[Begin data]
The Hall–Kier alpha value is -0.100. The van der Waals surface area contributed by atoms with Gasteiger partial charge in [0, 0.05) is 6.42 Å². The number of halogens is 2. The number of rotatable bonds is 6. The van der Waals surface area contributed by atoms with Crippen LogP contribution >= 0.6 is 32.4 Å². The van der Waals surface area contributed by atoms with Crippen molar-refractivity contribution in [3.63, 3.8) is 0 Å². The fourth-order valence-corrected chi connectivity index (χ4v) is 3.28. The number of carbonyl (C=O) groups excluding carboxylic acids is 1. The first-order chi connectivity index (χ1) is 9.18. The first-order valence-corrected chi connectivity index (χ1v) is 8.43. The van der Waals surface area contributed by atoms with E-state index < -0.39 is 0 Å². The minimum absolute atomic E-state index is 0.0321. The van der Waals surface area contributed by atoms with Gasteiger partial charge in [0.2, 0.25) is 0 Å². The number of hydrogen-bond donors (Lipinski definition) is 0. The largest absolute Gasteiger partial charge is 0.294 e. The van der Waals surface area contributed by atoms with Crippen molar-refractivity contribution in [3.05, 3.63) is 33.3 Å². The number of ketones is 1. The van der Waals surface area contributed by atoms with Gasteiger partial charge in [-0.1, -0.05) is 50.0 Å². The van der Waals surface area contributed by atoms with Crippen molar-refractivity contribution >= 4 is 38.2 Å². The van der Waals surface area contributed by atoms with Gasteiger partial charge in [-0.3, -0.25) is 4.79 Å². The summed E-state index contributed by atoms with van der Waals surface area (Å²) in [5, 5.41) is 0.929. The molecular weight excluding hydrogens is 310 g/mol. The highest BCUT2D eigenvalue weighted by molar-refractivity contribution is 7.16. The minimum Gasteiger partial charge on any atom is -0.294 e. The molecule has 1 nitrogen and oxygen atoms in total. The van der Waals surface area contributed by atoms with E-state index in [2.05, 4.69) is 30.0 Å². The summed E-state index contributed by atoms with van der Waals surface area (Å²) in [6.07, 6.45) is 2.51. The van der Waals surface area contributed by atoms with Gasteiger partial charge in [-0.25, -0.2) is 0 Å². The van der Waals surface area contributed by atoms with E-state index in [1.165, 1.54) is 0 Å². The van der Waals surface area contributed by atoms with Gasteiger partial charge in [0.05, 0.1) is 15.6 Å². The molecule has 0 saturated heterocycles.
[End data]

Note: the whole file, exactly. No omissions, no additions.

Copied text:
The Hall–Kier alpha value is -0.100. The van der Waals surface area contributed by atoms with Gasteiger partial charge in [0, 0.05) is 6.42 Å². The number of halogens is 2. The number of rotatable bonds is 6. The van der Waals surface area contributed by atoms with Crippen LogP contribution >= 0.6 is 32.4 Å². The van der Waals surface area contributed by atoms with Crippen molar-refractivity contribution in [3.63, 3.8) is 0 Å². The fourth-order valence-corrected chi connectivity index (χ4v) is 3.28. The number of carbonyl (C=O) groups excluding carboxylic acids is 1. The first-order chi connectivity index (χ1) is 9.18. The first-order valence-corrected chi connectivity index (χ1v) is 8.43. The van der Waals surface area contributed by atoms with E-state index < -0.39 is 0 Å². The minimum absolute atomic E-state index is 0.0321. The van der Waals surface area contributed by atoms with Gasteiger partial charge in [0.2, 0.25) is 0 Å². The number of hydrogen-bond donors (Lipinski definition) is 0. The largest absolute Gasteiger partial charge is 0.294 e. The van der Waals surface area contributed by atoms with Crippen molar-refractivity contribution in [3.05, 3.63) is 33.3 Å². The number of ketones is 1. The van der Waals surface area contributed by atoms with Gasteiger partial charge in [-0.1, -0.05) is 50.0 Å². The van der Waals surface area contributed by atoms with Crippen molar-refractivity contribution >= 4 is 38.2 Å². The van der Waals surface area contributed by atoms with Gasteiger partial charge in [-0.3, -0.25) is 4.79 Å². The summed E-state index contributed by atoms with van der Waals surface area (Å²) in [5, 5.41) is 0.929. The molecular weight excluding hydrogens is 310 g/mol. The highest BCUT2D eigenvalue weighted by molar-refractivity contribution is 7.16. The minimum Gasteiger partial charge on any atom is -0.294 e. The molecule has 1 nitrogen and oxygen atoms in total. The van der Waals surface area contributed by atoms with E-state index in [2.05, 4.69) is 30.0 Å². The summed E-state index contributed by atoms with van der Waals surface area (Å²) in [6.07, 6.45) is 2.51. The van der Waals surface area contributed by atoms with Gasteiger partial charge in [-0.25, -0.2) is 0 Å². The van der Waals surface area contributed by atoms with E-state index in [1.165, 1.54) is 0 Å². The van der Waals surface area contributed by atoms with Gasteiger partial charge in [0.05, 0.1) is 15.6 Å². The molecule has 0 saturated heterocycles.